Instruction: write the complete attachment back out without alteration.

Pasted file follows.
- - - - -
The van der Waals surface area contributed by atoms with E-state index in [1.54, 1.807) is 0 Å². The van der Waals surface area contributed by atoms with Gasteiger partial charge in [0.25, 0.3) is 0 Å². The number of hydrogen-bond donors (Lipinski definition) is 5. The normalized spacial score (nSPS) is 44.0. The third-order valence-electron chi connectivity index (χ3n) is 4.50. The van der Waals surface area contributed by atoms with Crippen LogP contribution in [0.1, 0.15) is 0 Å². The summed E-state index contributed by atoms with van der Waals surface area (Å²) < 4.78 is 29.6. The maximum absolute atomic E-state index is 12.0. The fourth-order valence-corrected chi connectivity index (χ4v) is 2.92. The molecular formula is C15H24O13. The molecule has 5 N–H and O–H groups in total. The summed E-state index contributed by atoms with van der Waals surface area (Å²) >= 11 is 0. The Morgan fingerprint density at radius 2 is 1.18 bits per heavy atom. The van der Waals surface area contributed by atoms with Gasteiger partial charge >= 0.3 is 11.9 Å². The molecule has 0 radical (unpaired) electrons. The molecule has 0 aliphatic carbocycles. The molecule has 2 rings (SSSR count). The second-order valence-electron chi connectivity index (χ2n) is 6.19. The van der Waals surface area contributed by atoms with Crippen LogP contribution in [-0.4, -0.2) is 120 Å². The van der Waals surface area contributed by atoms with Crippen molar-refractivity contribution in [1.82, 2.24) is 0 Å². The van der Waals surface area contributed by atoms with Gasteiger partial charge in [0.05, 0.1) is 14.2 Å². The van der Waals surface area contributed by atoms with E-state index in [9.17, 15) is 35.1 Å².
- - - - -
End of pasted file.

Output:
The van der Waals surface area contributed by atoms with E-state index in [1.54, 1.807) is 0 Å². The van der Waals surface area contributed by atoms with Gasteiger partial charge in [0.25, 0.3) is 0 Å². The number of hydrogen-bond donors (Lipinski definition) is 5. The normalized spacial score (nSPS) is 44.0. The third-order valence-electron chi connectivity index (χ3n) is 4.50. The van der Waals surface area contributed by atoms with Crippen LogP contribution in [0.1, 0.15) is 0 Å². The summed E-state index contributed by atoms with van der Waals surface area (Å²) < 4.78 is 29.6. The maximum absolute atomic E-state index is 12.0. The fourth-order valence-corrected chi connectivity index (χ4v) is 2.92. The molecular formula is C15H24O13. The molecule has 5 N–H and O–H groups in total. The summed E-state index contributed by atoms with van der Waals surface area (Å²) >= 11 is 0. The Morgan fingerprint density at radius 2 is 1.18 bits per heavy atom. The van der Waals surface area contributed by atoms with Gasteiger partial charge >= 0.3 is 11.9 Å². The molecule has 0 radical (unpaired) electrons. The molecule has 0 aliphatic carbocycles. The molecule has 2 rings (SSSR count). The second-order valence-electron chi connectivity index (χ2n) is 6.19. The van der Waals surface area contributed by atoms with Crippen LogP contribution in [-0.4, -0.2) is 120 Å². The van der Waals surface area contributed by atoms with Crippen molar-refractivity contribution in [1.82, 2.24) is 0 Å². The van der Waals surface area contributed by atoms with Gasteiger partial charge in [0.05, 0.1) is 14.2 Å². The van der Waals surface area contributed by atoms with E-state index in [9.17, 15) is 35.1 Å².